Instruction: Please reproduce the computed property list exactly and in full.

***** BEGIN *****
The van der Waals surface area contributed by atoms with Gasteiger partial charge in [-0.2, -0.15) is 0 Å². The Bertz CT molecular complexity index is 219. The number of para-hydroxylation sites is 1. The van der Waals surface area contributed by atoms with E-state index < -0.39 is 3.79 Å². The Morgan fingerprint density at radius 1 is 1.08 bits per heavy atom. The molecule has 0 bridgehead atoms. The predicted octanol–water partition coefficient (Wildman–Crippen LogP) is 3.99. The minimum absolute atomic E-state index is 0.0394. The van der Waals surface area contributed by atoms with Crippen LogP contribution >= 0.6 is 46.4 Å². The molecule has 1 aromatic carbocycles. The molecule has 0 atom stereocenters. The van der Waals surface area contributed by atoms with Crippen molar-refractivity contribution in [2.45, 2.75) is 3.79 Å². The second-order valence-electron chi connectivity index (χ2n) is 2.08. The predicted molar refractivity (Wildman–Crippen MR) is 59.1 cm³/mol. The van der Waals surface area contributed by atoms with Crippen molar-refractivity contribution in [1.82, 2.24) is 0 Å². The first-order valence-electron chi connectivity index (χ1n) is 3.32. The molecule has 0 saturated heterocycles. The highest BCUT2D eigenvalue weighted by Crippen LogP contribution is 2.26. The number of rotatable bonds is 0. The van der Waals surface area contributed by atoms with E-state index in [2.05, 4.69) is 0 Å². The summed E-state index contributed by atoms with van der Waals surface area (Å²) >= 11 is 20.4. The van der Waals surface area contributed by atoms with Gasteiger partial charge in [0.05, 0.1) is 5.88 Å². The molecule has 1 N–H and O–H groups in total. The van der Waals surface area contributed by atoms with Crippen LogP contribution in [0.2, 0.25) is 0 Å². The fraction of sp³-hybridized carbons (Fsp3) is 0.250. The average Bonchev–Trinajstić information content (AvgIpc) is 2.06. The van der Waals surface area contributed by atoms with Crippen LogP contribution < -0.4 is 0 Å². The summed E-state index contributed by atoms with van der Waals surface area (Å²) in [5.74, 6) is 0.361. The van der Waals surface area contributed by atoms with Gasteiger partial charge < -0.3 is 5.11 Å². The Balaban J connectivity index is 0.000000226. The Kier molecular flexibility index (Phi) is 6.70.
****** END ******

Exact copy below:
The van der Waals surface area contributed by atoms with Gasteiger partial charge in [-0.2, -0.15) is 0 Å². The Bertz CT molecular complexity index is 219. The number of para-hydroxylation sites is 1. The van der Waals surface area contributed by atoms with E-state index < -0.39 is 3.79 Å². The Morgan fingerprint density at radius 1 is 1.08 bits per heavy atom. The molecule has 0 bridgehead atoms. The predicted octanol–water partition coefficient (Wildman–Crippen LogP) is 3.99. The minimum absolute atomic E-state index is 0.0394. The van der Waals surface area contributed by atoms with Crippen LogP contribution >= 0.6 is 46.4 Å². The molecule has 1 aromatic carbocycles. The molecule has 0 atom stereocenters. The van der Waals surface area contributed by atoms with Crippen molar-refractivity contribution in [2.45, 2.75) is 3.79 Å². The second-order valence-electron chi connectivity index (χ2n) is 2.08. The predicted molar refractivity (Wildman–Crippen MR) is 59.1 cm³/mol. The van der Waals surface area contributed by atoms with Crippen molar-refractivity contribution in [1.82, 2.24) is 0 Å². The first-order valence-electron chi connectivity index (χ1n) is 3.32. The molecule has 0 saturated heterocycles. The highest BCUT2D eigenvalue weighted by Crippen LogP contribution is 2.26. The number of rotatable bonds is 0. The van der Waals surface area contributed by atoms with E-state index in [2.05, 4.69) is 0 Å². The summed E-state index contributed by atoms with van der Waals surface area (Å²) >= 11 is 20.4. The van der Waals surface area contributed by atoms with Gasteiger partial charge in [0.05, 0.1) is 5.88 Å². The molecule has 1 N–H and O–H groups in total. The van der Waals surface area contributed by atoms with Crippen LogP contribution in [0.2, 0.25) is 0 Å². The fraction of sp³-hybridized carbons (Fsp3) is 0.250. The average Bonchev–Trinajstić information content (AvgIpc) is 2.06. The van der Waals surface area contributed by atoms with Crippen LogP contribution < -0.4 is 0 Å². The summed E-state index contributed by atoms with van der Waals surface area (Å²) in [5.74, 6) is 0.361. The van der Waals surface area contributed by atoms with Gasteiger partial charge < -0.3 is 5.11 Å². The Balaban J connectivity index is 0.000000226. The Kier molecular flexibility index (Phi) is 6.70.